In this talk, professor Kyrre Kverndokk will present some of the main results from the research project: “The Future is now: Temporality and exemplarity in climate change discourses”.
Can monstrous plants help human beings imagine and transform themselves into more sustainable creatures? In this talk, Dr. Astrid Møller-Olsen analyses fictional plant-human hybrids that question the nature-culture dichotomy and explore alternative paths to understanding the planet as a cross-species environment.
How do different universities engage with the question of what "environmental humanities" should entail? Five fellows in environmental humanities at Ca' Foscari University in Venice offer their perspectives on their methods and topics.
How to think about territorial rights and duties in a world where the relative stability and predictability of Holocene conditions are gone? In this talk, associate professor in philosophy Alejandra Mancilla claims that political theorists require a new model for thinking about land, natural resources and our relationship to them, and suggest how this may be done.
Why does the recent turn to matter in critical theory so often invoke fiction to explain its ideas? In this lunch talk, Tobias Skiveren, assistant professor at Aarhus University (DK), will discuss this question based his recent publication in Theory, Culture & Society.
Frits Thaulow (1847-1906) was in his own time often referred to as the painter of "the Stream, the Snow and the Night." To this one can add "Smoke". In many of his most captivating landscapes, Thaulow captured signs of modern industry such as smoke from factory chimneys, and steam from trains. Øystein Sjåstad, associate professor in art history at the Department of Philosophy, Classics, History of Art and Ideas offers his perspectives on the beautification of pollution.
There has been proposed to establish a national park in Østmarka south of Oslo. It will eventually be the first one in a lowland coniferous forest in Norway. In this talk, professor Leif Ryvarden, professor in mycology at the University of Oslo, will give us his perspectives on the many national parks around Norway.
What messages are coded through the nonhuman voice, beyond music and semantics? How do animals witness, record, and replay the sounds of anthropogenic incursion? How might their calls pluralize human narratives of extinction and biodiversity loss? This talk will consider bird mimicry as an agential and unsettling sonic facsimile, sent live and direct from The Field. Mark Peter Wright, postdoctoral researcher at CRiSAP, University of the Arts, London, shares his research.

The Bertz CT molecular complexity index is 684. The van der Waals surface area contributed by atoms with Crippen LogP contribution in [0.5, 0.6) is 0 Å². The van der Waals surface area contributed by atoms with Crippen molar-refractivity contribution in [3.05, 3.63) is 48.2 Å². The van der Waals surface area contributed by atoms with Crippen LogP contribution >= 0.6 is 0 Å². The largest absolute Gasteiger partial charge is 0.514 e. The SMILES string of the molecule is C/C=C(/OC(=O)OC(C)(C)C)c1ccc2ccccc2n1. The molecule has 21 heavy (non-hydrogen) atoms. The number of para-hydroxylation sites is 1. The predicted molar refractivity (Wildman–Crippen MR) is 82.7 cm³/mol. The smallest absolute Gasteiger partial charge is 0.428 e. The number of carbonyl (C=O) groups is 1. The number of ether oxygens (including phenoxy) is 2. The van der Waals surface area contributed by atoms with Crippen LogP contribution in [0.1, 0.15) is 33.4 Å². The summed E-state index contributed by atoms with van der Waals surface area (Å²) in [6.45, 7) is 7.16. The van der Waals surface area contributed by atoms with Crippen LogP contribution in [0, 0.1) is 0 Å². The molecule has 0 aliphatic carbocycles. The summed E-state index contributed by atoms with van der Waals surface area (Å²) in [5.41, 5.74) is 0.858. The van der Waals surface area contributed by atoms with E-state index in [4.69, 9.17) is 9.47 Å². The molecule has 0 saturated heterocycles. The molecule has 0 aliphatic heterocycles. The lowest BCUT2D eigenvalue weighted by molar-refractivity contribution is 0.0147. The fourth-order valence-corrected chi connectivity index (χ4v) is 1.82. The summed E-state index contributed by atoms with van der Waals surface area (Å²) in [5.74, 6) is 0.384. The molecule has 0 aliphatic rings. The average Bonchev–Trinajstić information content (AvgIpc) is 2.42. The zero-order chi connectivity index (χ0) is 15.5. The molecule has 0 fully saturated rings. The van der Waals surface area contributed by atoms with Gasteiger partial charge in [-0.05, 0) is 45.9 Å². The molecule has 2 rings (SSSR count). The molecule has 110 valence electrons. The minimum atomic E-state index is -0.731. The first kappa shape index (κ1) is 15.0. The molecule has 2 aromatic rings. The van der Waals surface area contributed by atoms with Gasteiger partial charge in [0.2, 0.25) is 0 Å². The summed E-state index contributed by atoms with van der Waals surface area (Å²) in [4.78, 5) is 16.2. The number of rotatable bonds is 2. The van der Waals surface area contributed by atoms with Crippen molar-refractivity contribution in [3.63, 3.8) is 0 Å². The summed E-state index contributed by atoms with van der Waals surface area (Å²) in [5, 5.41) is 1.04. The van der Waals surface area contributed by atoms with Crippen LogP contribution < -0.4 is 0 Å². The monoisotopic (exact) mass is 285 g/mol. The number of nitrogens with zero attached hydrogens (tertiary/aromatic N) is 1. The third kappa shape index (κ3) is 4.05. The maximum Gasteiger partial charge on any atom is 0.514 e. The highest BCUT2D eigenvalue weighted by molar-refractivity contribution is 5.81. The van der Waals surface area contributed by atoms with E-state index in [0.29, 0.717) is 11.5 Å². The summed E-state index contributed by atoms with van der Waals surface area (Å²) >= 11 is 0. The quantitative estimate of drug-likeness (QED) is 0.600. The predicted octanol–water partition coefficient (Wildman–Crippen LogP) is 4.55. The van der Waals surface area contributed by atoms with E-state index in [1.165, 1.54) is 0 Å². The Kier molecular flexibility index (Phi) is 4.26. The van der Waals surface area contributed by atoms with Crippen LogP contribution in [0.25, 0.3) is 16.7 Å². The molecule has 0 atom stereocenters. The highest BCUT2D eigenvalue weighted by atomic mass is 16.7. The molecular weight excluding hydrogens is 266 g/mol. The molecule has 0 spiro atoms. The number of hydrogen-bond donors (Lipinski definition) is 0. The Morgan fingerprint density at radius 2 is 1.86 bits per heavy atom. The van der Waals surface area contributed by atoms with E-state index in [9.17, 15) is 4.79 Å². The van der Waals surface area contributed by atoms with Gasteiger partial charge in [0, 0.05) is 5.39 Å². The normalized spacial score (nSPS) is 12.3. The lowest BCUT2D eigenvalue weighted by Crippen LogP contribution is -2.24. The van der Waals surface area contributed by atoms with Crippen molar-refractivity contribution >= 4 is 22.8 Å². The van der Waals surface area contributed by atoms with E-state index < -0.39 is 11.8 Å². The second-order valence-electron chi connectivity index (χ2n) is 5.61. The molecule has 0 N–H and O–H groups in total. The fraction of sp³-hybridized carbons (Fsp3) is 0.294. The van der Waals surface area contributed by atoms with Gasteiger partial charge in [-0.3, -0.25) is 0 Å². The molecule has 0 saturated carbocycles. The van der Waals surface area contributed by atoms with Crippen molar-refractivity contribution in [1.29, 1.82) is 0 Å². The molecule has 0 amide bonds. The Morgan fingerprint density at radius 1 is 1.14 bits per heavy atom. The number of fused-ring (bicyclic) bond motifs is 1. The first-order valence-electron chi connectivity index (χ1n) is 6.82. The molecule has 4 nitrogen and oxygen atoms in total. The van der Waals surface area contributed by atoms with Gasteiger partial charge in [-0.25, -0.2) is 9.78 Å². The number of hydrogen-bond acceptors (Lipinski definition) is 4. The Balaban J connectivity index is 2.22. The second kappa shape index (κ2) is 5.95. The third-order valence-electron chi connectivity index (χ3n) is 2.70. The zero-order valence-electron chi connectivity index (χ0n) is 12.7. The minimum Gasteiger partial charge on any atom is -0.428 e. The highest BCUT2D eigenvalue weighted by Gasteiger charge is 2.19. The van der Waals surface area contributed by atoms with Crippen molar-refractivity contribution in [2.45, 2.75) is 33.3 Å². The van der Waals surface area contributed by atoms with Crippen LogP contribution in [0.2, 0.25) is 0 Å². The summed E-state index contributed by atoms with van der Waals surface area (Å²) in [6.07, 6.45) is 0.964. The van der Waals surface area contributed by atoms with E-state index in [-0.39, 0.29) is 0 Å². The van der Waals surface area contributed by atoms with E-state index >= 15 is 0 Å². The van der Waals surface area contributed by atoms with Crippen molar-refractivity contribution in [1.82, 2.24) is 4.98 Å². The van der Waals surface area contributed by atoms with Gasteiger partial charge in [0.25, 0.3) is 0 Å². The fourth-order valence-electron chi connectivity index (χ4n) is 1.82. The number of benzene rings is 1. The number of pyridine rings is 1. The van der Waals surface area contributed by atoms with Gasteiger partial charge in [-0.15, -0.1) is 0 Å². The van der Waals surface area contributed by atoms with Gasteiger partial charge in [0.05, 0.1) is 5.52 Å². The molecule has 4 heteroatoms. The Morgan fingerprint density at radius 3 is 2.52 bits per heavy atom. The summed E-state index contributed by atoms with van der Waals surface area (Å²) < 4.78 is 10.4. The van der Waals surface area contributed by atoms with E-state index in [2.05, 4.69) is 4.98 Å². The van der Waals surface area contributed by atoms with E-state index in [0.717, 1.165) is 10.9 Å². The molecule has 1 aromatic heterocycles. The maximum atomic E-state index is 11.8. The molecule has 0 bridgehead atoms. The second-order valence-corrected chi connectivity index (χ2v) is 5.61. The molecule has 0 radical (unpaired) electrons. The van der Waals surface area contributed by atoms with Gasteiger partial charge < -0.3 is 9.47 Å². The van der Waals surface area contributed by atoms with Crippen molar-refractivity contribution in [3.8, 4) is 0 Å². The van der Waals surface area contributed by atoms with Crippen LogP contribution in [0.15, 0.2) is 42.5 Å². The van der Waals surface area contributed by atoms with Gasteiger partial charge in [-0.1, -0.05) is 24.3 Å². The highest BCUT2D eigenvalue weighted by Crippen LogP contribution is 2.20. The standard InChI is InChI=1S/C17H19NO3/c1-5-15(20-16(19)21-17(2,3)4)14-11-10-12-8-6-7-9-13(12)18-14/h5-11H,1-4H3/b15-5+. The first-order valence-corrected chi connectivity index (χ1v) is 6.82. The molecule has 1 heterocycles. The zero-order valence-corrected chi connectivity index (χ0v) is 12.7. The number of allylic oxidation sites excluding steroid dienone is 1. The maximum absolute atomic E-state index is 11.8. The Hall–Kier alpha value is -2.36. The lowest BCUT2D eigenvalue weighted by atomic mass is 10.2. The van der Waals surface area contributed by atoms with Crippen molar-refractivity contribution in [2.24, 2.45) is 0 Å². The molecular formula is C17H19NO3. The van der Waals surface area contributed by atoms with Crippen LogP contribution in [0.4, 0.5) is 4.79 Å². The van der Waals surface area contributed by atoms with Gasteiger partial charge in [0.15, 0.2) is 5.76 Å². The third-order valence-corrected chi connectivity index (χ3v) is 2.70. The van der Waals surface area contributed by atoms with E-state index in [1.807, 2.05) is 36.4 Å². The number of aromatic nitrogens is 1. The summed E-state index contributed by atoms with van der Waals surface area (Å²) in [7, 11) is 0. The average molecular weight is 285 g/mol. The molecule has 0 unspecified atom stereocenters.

The green roadmap for the Norwegian Arts and Culture Sector aims to provide an overall status, set specific goals and propose measures to reduce the climate footprint in the sector. Project manager of the road map, Linnéa E. Svensson, will present the outline and discuss with you - are we there yet?
Surveillance is increasingly used to sate the public’s curiosity for a window into the ‘secret lives of wild animals’. Citizens can now track their local wildlife through trail cameras connected to their smartphone, and they can follow live data streams offering minute-by-minute close-ups of wildlife nests 24/7. In this talk, Erica von Essen, Ph. D. and researcher at the Norwegian Institute for Nature Research, asks: what does this digitalization of wildlife mean for human-wildlife relations?
In this webinar, Barbara Bramanti, associate professor of Physical Anthropology at the University of Ferrara, Italy, will present some of the major outcomes of a multidisciplinary ERC-research project (“MedPlag: The medieval plagues: ecology, transmission modalities and routes of the infections”), and reconsider dynamics behind pandemics.
This talk considers the intensive research and emergent policy regimes that have cohered in the last 15 years around bioacoustics, e.g. the scientific study of animal sounds. What is the significance of sound in the animal kingdom, and how can it help us track biodiversity? Max Ritts, postdoctoral researcher at Swedish University of Agricultural Sciences (SLU) gives us his perspectives.